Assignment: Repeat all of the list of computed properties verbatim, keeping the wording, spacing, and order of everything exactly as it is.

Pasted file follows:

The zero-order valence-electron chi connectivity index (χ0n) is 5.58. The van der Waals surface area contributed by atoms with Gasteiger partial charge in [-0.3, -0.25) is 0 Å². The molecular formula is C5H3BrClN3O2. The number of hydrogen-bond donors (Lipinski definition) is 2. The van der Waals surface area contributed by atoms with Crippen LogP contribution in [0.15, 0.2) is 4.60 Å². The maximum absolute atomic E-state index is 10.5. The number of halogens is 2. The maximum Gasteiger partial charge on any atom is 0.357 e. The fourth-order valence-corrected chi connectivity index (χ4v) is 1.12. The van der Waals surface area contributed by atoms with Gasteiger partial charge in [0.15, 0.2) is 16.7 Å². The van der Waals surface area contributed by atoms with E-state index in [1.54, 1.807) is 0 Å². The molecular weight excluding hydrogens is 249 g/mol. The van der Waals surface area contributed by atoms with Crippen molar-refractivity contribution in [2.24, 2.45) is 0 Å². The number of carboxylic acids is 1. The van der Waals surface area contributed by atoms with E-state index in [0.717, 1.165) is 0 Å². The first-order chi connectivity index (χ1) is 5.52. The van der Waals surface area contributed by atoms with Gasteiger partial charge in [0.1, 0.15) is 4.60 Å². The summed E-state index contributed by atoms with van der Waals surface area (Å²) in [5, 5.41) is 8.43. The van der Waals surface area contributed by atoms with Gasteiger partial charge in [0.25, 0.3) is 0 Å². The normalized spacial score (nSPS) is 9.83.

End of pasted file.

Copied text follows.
The zero-order valence-electron chi connectivity index (χ0n) is 5.58. The van der Waals surface area contributed by atoms with Gasteiger partial charge in [-0.3, -0.25) is 0 Å². The molecular formula is C5H3BrClN3O2. The number of hydrogen-bond donors (Lipinski definition) is 2. The van der Waals surface area contributed by atoms with Crippen LogP contribution in [0.15, 0.2) is 4.60 Å². The maximum absolute atomic E-state index is 10.5. The number of halogens is 2. The maximum Gasteiger partial charge on any atom is 0.357 e. The fourth-order valence-corrected chi connectivity index (χ4v) is 1.12. The van der Waals surface area contributed by atoms with Gasteiger partial charge in [0.15, 0.2) is 16.7 Å². The van der Waals surface area contributed by atoms with E-state index in [1.54, 1.807) is 0 Å². The molecular weight excluding hydrogens is 249 g/mol. The van der Waals surface area contributed by atoms with Crippen molar-refractivity contribution in [2.24, 2.45) is 0 Å². The number of carboxylic acids is 1. The van der Waals surface area contributed by atoms with E-state index in [0.717, 1.165) is 0 Å². The first-order chi connectivity index (χ1) is 5.52. The van der Waals surface area contributed by atoms with Gasteiger partial charge in [0.1, 0.15) is 4.60 Å². The summed E-state index contributed by atoms with van der Waals surface area (Å²) in [5, 5.41) is 8.43. The van der Waals surface area contributed by atoms with Gasteiger partial charge in [0.25, 0.3) is 0 Å². The normalized spacial score (nSPS) is 9.83.